Leanne, who took piano and organ lessons, and played oboe in school, says, “Music filled a hunger in me. I came up in public schools. Society and the world were confusing to me as a girl growing up in the Deep South. I needed connection. Music gave me that, along with solace.” Creative outlets were also crucial to Cav, growing up in Texas; she started playing the clarinet in her middle school band. “It’s good to have a reason to go to school, aside from academics—which are important, obviously,” she hastens to add. “But I know arts kept me in school, really trying.” Around the time of middle school, she goes on, “kids can tend to lose interest and start getting into trouble. Their parents are working and there’s a gap in their support. Who knows what kids go home to? It’s really important to keep them engaged, and challenged. Music really helps to teach those skills and discipline. We’d like to see graduation rates in Santa Fe go up. And music’s a safe place to learn about yourself. When you practice, you’re guaranteed to improve. You get to see what your commitment does. You make mistakes; you dust yourself off and keep trying. One-on-one attention from a mentor—that can really make you glow when you get that!”

Performance Santa Fe - Daniel Ulbricht - Master Class at NDI

Performance Santa Fe – Daniel Ulbricht – Master Class at NDI

Leanne agrees. “Music helps you with math, it helps with language, with literacy, it helps kids stay in school,” she says. “All of those are good reasons to support music in schools. And! Music stands on its own, as a subject, as an endeavor. It’s worthy simply on its own merits. Without excellence, there’s nothing for children to grasp. It comes through tuneful singing, tuneful playing, following a beat.” Leanne pauses, remembering a story about a child in South America. “He had a cello that he kept by his bed. It was like a stuffed animal to him, providing that level of comfort, a real trust and support, a deep heart-to-heart connection. Music connects us to our own heart; it connects us to the heart of the universe.”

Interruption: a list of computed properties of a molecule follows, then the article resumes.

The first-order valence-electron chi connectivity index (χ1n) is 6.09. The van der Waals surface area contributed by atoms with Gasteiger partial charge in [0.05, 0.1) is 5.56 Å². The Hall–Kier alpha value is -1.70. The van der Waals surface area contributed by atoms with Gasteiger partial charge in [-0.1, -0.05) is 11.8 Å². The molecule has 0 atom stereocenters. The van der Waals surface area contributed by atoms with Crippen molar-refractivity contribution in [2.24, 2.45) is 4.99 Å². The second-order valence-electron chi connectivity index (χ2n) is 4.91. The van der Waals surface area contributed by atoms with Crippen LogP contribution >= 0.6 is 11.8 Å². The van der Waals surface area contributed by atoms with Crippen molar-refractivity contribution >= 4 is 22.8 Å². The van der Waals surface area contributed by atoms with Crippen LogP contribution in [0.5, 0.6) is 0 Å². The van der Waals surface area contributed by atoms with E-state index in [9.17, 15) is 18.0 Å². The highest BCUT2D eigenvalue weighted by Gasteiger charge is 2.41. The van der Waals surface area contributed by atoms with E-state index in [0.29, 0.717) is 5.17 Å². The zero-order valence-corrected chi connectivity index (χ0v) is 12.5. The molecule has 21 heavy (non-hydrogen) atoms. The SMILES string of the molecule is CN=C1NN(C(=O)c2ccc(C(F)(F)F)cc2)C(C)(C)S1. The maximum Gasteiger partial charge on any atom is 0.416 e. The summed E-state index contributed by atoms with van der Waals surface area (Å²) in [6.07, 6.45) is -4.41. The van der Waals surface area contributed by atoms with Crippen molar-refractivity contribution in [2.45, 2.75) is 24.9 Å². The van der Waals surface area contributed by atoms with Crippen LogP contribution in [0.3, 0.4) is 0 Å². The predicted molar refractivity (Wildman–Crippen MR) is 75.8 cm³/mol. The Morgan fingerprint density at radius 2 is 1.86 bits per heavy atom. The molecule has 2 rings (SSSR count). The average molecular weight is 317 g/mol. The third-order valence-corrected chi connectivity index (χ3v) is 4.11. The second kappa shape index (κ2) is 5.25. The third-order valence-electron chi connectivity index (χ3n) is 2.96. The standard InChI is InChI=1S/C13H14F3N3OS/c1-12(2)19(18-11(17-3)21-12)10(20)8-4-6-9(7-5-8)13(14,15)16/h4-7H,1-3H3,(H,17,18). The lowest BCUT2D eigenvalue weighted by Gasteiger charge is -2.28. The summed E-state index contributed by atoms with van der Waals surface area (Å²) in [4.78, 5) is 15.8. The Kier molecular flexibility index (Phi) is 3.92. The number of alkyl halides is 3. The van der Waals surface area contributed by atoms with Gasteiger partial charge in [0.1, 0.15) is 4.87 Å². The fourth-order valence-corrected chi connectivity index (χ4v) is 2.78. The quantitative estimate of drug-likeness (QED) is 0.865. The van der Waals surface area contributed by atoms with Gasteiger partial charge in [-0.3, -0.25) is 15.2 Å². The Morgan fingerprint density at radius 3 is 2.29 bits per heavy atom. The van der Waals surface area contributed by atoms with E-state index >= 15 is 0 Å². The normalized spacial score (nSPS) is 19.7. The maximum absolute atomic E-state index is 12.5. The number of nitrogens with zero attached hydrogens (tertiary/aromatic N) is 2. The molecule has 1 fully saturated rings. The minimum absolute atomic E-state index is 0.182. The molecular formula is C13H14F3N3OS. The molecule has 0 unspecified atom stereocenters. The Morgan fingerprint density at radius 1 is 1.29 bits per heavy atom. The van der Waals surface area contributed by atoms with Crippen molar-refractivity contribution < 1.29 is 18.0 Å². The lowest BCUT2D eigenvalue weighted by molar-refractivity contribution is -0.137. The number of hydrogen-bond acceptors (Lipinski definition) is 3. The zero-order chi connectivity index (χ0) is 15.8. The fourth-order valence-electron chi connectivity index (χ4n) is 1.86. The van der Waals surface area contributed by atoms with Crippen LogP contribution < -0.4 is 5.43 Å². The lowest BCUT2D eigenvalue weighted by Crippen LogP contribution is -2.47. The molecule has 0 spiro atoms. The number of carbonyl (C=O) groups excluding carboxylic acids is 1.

Addressing the need for community support, Performance Santa Fe Executive Director Jonathan Winkle says, “What kind of society do we want? We can’t affect the entire country, but we can affect Santa Fe, and so look what happens by supporting our programs—that’s a tangible, concrete way that our donors can affect change and create incredible opportunities for these kids.” Noting that PSF is a nonprofit organization, Cav says, “Our ticket sales make up, I want to say, a third of our income. We have our primary goal of presenting world-class music, but we also want to support the Santa Fe community, and we want to create a culture in Santa Fe where everyone gets to see this kind of performance.”

You don’t have to be uber-wealthy to make a donation. “Twenty dollars gives a student a 30-minute music lesson,” Cav says. “A hundred dollars pays for three hours of in-school mentored support. Twenty-five hundred dollars brings a famous artist to a school to do a master class.” Vail, Colo., has a program similar to Bravo! Kids, she adds, “but no place in this country has public school music programs at this level. We can only do so much, but we try to do what we do best. Everyone in the community of Santa Fe has a part to play.”

Acknowledging music’s potent force, Leanne says, “It has the power to heal. It reaches beyond societal norms and politics, into the purer realm of the good of humanity. It has a way of uniting people around a common purpose.” Shared experiences of music, whether playing in a group or sitting together in the audience, “is communal,” Cav says. “We get to share our version of that incredible experience, which is so inherently human—and I think we need more of that.” Providing equal access to these programs collaboratively offered by SFPS and PSF ensures, Leanne says, not only that the programs exist “but that they are engaging, artistically meaningful and rigorous.” Looking ahead, she says, “A generation or two of individuals coming out of Santa Fe Public Schools who value music will infiltrate our community with a love of the arts and a desire to perpetuate art’s continued existence here.” In words from a poem by a child, Blessing Ekpe, that Leanne sends to all her SFPS staff, “Music is the light that drives out the darkness. Music is life after death.”

To learn more about Performance Santa Fe and their educational outreach go to performancesantafe.org.

Story by Gail Snyder, Photos by Gabriella Marks

 


Print pagePDF pageEmail page
Bookmark the permalink.

Comments are closed